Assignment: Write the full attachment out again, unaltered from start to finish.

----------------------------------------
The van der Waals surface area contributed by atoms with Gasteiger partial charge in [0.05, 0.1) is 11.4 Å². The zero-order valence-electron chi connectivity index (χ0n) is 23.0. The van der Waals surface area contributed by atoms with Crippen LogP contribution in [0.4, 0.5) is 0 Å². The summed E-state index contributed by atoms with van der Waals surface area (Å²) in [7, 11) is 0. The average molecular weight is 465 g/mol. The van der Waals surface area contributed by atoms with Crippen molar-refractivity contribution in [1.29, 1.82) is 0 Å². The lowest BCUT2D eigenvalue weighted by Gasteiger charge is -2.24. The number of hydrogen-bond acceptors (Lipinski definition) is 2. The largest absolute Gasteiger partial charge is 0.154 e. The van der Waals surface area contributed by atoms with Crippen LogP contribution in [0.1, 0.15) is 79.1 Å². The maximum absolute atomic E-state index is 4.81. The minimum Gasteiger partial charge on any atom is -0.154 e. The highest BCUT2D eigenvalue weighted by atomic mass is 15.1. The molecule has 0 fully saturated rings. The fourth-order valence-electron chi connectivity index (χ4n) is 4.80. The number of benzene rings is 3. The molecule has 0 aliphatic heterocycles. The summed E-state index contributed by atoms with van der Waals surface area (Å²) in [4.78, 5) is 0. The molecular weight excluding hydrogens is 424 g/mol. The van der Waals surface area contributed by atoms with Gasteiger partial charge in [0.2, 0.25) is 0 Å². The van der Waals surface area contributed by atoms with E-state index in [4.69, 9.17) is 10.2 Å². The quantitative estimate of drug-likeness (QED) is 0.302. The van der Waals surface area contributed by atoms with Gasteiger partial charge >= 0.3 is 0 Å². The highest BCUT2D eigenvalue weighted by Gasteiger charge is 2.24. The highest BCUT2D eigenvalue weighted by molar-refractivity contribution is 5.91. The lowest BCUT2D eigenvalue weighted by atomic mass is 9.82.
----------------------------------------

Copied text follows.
The van der Waals surface area contributed by atoms with Gasteiger partial charge in [0.05, 0.1) is 11.4 Å². The zero-order valence-electron chi connectivity index (χ0n) is 23.0. The van der Waals surface area contributed by atoms with Crippen LogP contribution in [0.4, 0.5) is 0 Å². The summed E-state index contributed by atoms with van der Waals surface area (Å²) in [7, 11) is 0. The average molecular weight is 465 g/mol. The van der Waals surface area contributed by atoms with Crippen molar-refractivity contribution in [1.29, 1.82) is 0 Å². The lowest BCUT2D eigenvalue weighted by Gasteiger charge is -2.24. The number of hydrogen-bond acceptors (Lipinski definition) is 2. The largest absolute Gasteiger partial charge is 0.154 e. The van der Waals surface area contributed by atoms with Crippen LogP contribution in [0.1, 0.15) is 79.1 Å². The maximum absolute atomic E-state index is 4.81. The minimum Gasteiger partial charge on any atom is -0.154 e. The highest BCUT2D eigenvalue weighted by atomic mass is 15.1. The molecule has 0 fully saturated rings. The fourth-order valence-electron chi connectivity index (χ4n) is 4.80. The number of benzene rings is 3. The molecule has 0 aliphatic heterocycles. The summed E-state index contributed by atoms with van der Waals surface area (Å²) in [4.78, 5) is 0. The molecular weight excluding hydrogens is 424 g/mol. The van der Waals surface area contributed by atoms with Gasteiger partial charge in [0.2, 0.25) is 0 Å². The van der Waals surface area contributed by atoms with E-state index in [4.69, 9.17) is 10.2 Å². The quantitative estimate of drug-likeness (QED) is 0.302. The van der Waals surface area contributed by atoms with Gasteiger partial charge >= 0.3 is 0 Å². The highest BCUT2D eigenvalue weighted by Gasteiger charge is 2.24. The highest BCUT2D eigenvalue weighted by molar-refractivity contribution is 5.91. The lowest BCUT2D eigenvalue weighted by atomic mass is 9.82.